You really, really, shouldn’t have . . . 

There is a vast discrepancy between how we see the world when giving gifts and when receiving them

Women (still) don’t win prizes

‘Something about the culture of UK schools is nudging young women away from economics’

The Christmas card network

‘It is not clear new technologies are expanding our number of genuine friends’

Learn from the losers

Kickended is important. It reminds us that the world is biased in systematic ways

Why a house-price bubble means trouble

A housing boom is the economic equivalent of a tapeworm infection

Finance and the jelly bean problem

‘What else might influence portfolio returns? There is literally no limit to the number of variables’

A passport to privilege

Class matters far less than it used to in the 19th century. Citizenship matters far more

Trading places – with a rat

Financial price data are converted into music, the music is played to a rat, then the rat guesses whether the price will fall or rise

Why are recessions so depressing?

Happiness is around six times more sensitive to economic growth when that ‘growth’ is negative

Why pilot schemes help ideas take flight

There’s huge value in experiments that help us decide whether to go big or go home

The kettle conundrum

The problem of saving the environment, then, is also the fundamental social problem: how do we come together and co-operate?

Pick a fund, any fund…

Most active managers do not manage to outperform passive funds – particularly not when their fees are deducted

When regulators are all out to déjeuner

Just because a problem exists does not mean that a new regulation will solve it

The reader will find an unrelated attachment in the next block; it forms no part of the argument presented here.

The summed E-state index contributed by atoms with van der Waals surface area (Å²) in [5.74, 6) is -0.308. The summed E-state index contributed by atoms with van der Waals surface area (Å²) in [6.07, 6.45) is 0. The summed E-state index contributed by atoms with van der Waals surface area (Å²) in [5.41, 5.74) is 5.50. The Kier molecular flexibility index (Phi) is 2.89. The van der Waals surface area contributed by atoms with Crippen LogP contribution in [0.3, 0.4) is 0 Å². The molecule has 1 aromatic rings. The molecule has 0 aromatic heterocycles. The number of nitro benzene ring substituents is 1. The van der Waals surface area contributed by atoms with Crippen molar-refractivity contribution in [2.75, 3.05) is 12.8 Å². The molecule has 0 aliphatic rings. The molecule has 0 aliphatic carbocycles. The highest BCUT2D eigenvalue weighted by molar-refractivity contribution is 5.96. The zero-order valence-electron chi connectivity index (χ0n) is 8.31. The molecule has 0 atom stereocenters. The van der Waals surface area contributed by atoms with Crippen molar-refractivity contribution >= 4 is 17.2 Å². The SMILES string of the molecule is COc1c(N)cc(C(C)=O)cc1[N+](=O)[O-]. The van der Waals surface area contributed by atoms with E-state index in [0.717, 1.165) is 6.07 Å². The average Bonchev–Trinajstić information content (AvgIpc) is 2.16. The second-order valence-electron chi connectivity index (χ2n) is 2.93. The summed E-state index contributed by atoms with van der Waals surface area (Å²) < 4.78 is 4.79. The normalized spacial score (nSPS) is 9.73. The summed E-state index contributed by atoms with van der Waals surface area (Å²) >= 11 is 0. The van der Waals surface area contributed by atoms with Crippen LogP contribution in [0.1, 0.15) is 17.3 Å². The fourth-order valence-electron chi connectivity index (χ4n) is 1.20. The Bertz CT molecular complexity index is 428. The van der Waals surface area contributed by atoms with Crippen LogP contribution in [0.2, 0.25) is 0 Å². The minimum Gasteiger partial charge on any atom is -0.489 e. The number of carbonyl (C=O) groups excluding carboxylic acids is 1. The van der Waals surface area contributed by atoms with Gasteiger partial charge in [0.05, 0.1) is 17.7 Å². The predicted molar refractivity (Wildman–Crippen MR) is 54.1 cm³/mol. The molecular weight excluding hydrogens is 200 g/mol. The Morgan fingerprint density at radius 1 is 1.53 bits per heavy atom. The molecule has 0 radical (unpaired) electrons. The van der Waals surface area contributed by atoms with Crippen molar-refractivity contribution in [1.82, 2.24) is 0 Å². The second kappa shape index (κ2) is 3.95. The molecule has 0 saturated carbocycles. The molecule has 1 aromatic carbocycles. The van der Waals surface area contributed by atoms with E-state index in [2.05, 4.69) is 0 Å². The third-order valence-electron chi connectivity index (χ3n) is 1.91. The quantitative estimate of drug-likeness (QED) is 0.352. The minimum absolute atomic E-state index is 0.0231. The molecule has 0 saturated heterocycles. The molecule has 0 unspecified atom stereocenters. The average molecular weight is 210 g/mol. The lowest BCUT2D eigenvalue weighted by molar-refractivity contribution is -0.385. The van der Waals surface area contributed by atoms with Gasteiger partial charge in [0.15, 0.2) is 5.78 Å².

Crushing the competition – at any price

It was Selten’s chain store paradox that first attracted me to economics, with a heady mixture of logic, psychology and military strategy

Ice bucket challenge: the cold facts

In a world of limited generosity, who is to say which cause should be at the head of the queue?

Here today, gone tomorrow

Don’t draw up your task list in the morning – do it the evening before, when you will have a more distant perspective

When crime stops paying

To an economist, tougher sentencing in the wake of the 2011 riots offers a fascinating natural experiment

Pity the androids snarled in a moral maze

Robotic cars do not get tired, drunk or angry but there are bound to be hiccups, says Tim Harford

What tech jerks can teach us

Added to the familiar gallery of corporate monsters are those making money from parasitic smartphone apps

Why tax is trickier than Martian algebra

Only radical restructuring has a chance of creating fair taxation, writes Tim Harford

ABOUT TIM

Tim HarfordTim Harford is economics leader writer for the Financial Times and writes the “Undercover Economist” columns on Saturdays. He first joined the FT as Peter Martin Fellow in 2003 and after a spell at the World Bank in Washington DC he rejoined the FT’s leader writing team in 2006.

Tim’s book, The Undercover Economist, is a Business Week bestseller and a Sunday Times bestseller, and was number one on Amazon.co.uk. It has been translated into sixteen languages. He is now working on a sequel.

Tim is also the presenter of the BBC2 series, Trust Me, I’m an Economist.

E-mail Tim Harford

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